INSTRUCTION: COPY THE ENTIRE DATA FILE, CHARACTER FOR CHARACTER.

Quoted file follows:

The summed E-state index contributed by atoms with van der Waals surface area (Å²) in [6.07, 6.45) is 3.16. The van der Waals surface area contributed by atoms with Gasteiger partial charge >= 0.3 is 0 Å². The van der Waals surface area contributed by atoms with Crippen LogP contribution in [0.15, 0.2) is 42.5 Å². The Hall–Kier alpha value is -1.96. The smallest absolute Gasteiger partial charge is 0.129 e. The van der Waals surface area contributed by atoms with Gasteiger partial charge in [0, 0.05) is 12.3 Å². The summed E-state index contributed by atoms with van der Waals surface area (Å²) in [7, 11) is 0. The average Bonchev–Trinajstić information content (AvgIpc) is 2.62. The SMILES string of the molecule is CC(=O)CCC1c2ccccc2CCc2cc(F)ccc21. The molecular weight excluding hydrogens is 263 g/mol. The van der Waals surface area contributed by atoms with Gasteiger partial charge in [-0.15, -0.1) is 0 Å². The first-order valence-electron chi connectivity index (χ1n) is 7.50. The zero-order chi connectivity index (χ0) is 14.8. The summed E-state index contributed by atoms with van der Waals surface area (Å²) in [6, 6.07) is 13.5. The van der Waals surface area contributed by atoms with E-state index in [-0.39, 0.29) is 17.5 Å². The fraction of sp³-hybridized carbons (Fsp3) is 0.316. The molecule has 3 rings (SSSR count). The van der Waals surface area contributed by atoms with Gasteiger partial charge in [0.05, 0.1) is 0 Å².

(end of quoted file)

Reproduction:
The summed E-state index contributed by atoms with van der Waals surface area (Å²) in [6.07, 6.45) is 3.16. The van der Waals surface area contributed by atoms with Gasteiger partial charge >= 0.3 is 0 Å². The van der Waals surface area contributed by atoms with Crippen LogP contribution in [0.15, 0.2) is 42.5 Å². The Hall–Kier alpha value is -1.96. The smallest absolute Gasteiger partial charge is 0.129 e. The van der Waals surface area contributed by atoms with Gasteiger partial charge in [0, 0.05) is 12.3 Å². The summed E-state index contributed by atoms with van der Waals surface area (Å²) in [7, 11) is 0. The average Bonchev–Trinajstić information content (AvgIpc) is 2.62. The SMILES string of the molecule is CC(=O)CCC1c2ccccc2CCc2cc(F)ccc21. The molecular weight excluding hydrogens is 263 g/mol. The van der Waals surface area contributed by atoms with Gasteiger partial charge in [-0.15, -0.1) is 0 Å². The first-order valence-electron chi connectivity index (χ1n) is 7.50. The zero-order chi connectivity index (χ0) is 14.8. The summed E-state index contributed by atoms with van der Waals surface area (Å²) in [6, 6.07) is 13.5. The van der Waals surface area contributed by atoms with E-state index in [-0.39, 0.29) is 17.5 Å². The fraction of sp³-hybridized carbons (Fsp3) is 0.316. The molecule has 3 rings (SSSR count). The van der Waals surface area contributed by atoms with Gasteiger partial charge in [0.05, 0.1) is 0 Å².